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Lymphoma is a form of cancer that affects the immune system. In particular, it is a cancer of the cells of the immune system, called lymphocytes. It occurs when a growing lymphocyte develops a mutation that causes it to either multiply faster than normal or live longer than it should, without responding to regular normal tests.

Risk factors for developing lymphoma include family history, autoimmune diseases, exposure to chemicals and infection with viruses such as Epstein-Barr (infectious mononucleosis), HTL-1 (human lymphotropic virus), HIV (AIDS), hepatitis C and some bacteria.

Lymphoma is divided into two major categories, Hodgkin's and non-Hodgkin's lymphomas. It can emerge at any age, but is the most common form of cancer in young people.

Symptoms typically include painless swelling of the lymph nodes, often in the neck or armpits, where the lymph nodes conjugate in groups (block). Swollen lymph nodes may also emerge in the groin, abdomen or mediastinum.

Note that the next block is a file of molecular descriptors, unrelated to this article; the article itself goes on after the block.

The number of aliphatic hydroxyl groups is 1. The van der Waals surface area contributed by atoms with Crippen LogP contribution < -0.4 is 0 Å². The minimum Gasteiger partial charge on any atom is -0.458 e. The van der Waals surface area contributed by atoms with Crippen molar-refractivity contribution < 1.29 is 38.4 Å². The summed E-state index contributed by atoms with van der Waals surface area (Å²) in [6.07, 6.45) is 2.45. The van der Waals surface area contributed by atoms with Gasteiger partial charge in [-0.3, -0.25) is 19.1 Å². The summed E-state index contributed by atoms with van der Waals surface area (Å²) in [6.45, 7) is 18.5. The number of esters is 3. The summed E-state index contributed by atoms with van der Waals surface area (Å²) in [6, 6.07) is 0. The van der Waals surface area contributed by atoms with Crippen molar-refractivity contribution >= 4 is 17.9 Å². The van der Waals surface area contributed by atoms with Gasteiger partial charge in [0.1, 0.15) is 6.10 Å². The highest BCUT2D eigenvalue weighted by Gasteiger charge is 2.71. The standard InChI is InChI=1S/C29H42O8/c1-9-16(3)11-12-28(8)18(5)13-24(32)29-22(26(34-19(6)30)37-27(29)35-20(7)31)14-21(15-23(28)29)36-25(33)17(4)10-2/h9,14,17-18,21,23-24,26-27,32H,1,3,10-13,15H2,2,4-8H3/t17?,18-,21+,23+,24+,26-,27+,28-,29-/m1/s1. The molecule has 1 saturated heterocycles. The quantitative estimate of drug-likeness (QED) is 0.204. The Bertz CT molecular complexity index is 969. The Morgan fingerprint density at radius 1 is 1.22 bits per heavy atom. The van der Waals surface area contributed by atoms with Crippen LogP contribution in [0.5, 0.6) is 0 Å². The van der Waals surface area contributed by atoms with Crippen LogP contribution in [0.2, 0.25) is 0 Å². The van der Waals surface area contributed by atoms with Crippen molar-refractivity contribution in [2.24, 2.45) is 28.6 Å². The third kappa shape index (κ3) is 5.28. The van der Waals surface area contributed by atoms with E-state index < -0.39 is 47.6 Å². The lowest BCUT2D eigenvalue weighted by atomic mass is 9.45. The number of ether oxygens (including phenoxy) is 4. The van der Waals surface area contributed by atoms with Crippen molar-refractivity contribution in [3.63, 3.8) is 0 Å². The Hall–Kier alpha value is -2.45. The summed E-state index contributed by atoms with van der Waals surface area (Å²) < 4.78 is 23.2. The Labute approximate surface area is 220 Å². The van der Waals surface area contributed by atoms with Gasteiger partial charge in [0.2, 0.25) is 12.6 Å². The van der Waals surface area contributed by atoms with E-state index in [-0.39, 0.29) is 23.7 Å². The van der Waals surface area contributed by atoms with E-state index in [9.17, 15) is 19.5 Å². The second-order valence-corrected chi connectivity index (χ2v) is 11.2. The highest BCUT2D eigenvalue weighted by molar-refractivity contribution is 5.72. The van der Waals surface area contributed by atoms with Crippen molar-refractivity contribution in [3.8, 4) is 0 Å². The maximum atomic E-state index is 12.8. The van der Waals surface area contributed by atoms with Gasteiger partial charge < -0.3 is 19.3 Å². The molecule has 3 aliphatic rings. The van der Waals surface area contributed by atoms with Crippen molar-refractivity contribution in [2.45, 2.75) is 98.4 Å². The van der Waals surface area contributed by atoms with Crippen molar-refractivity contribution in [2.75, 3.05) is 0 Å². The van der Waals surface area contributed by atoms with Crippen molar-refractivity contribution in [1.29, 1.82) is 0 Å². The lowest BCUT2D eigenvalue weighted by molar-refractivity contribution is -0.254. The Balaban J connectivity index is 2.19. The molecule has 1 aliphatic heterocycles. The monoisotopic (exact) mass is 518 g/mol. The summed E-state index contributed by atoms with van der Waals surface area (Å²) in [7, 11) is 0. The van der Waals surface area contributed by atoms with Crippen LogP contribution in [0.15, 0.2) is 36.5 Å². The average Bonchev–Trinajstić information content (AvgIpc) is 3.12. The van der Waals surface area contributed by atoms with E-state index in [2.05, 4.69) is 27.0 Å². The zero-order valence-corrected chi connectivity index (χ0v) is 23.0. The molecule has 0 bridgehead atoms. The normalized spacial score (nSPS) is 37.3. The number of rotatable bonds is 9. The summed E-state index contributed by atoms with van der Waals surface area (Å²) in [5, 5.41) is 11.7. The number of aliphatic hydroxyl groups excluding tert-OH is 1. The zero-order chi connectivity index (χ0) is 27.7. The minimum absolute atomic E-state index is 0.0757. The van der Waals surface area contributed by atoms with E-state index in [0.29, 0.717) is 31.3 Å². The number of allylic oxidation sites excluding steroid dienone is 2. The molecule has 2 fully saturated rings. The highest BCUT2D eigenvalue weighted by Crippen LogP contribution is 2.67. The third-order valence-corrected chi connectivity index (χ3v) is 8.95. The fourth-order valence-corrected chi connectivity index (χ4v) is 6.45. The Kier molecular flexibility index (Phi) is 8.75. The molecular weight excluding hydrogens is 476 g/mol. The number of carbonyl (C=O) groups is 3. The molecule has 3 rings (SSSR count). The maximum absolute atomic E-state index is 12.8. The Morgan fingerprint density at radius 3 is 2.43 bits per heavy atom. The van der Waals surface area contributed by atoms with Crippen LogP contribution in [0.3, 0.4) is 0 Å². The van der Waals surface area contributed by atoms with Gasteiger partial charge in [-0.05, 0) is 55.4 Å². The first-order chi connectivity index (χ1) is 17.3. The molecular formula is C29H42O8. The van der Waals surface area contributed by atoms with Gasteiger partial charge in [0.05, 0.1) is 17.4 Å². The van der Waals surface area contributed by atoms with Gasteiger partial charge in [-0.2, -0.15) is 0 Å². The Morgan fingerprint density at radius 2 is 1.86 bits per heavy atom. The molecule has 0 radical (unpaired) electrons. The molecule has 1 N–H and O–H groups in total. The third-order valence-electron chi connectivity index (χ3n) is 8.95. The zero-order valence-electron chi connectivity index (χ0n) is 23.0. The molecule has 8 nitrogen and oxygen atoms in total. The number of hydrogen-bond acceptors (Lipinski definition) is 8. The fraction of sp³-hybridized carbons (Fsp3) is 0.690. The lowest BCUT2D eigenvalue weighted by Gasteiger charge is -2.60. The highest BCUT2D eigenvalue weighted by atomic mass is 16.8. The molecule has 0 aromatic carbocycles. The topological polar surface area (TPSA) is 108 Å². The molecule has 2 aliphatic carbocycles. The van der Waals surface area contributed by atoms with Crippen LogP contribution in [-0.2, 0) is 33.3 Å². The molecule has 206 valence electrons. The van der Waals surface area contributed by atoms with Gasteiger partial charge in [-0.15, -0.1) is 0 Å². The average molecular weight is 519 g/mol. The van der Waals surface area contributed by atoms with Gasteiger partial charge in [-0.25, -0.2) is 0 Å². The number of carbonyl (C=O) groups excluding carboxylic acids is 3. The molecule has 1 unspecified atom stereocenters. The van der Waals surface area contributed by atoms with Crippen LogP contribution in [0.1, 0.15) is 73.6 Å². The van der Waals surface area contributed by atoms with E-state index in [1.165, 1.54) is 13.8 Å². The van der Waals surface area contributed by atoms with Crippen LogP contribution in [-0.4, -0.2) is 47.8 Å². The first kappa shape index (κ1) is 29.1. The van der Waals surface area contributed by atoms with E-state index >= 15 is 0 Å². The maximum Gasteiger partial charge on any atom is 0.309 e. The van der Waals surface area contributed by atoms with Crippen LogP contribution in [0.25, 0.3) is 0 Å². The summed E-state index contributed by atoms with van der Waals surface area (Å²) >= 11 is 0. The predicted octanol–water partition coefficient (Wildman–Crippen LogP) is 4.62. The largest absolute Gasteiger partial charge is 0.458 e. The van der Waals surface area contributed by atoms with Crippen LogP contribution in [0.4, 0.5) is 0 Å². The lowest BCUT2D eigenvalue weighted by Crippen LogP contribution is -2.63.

Swollen lymph nodes can press on adjacent organs, bones and other structures that cause pain. In addition to swollen lymph nodes other symptoms that are present are swelling in the legs or ankles, night sweats, fever, weight loss, itch, fatigue and loss of appetite.

The diagnosis is made by biopsy and histological examination of a lymph node, bone marrow or other affected organ. The CAT scan helps to stage the disease.

In terms of treatment, there has been a revolution in recent years. The available treatments make the treatment of lymphoma more and more promising. Some types of lymphoma are completely curable, while others are well controlled so that patients' quality of life is not affected.

The main treatments for lymphomas are chemotherapy, immunotherapy (monoclonal antibodies) and radiation therapy, alone or in combination. For slowly evolving non-Hodgkin lymphomas, no treatment may be given initially and the treating doctor may prefer monitoring. In cases of recurrence, a bone marrow transplant is performed.

The role of surgery is in obtaining lymph node biopsies or in surgical excision of blocks of lymph nodes, when important organs are pressed.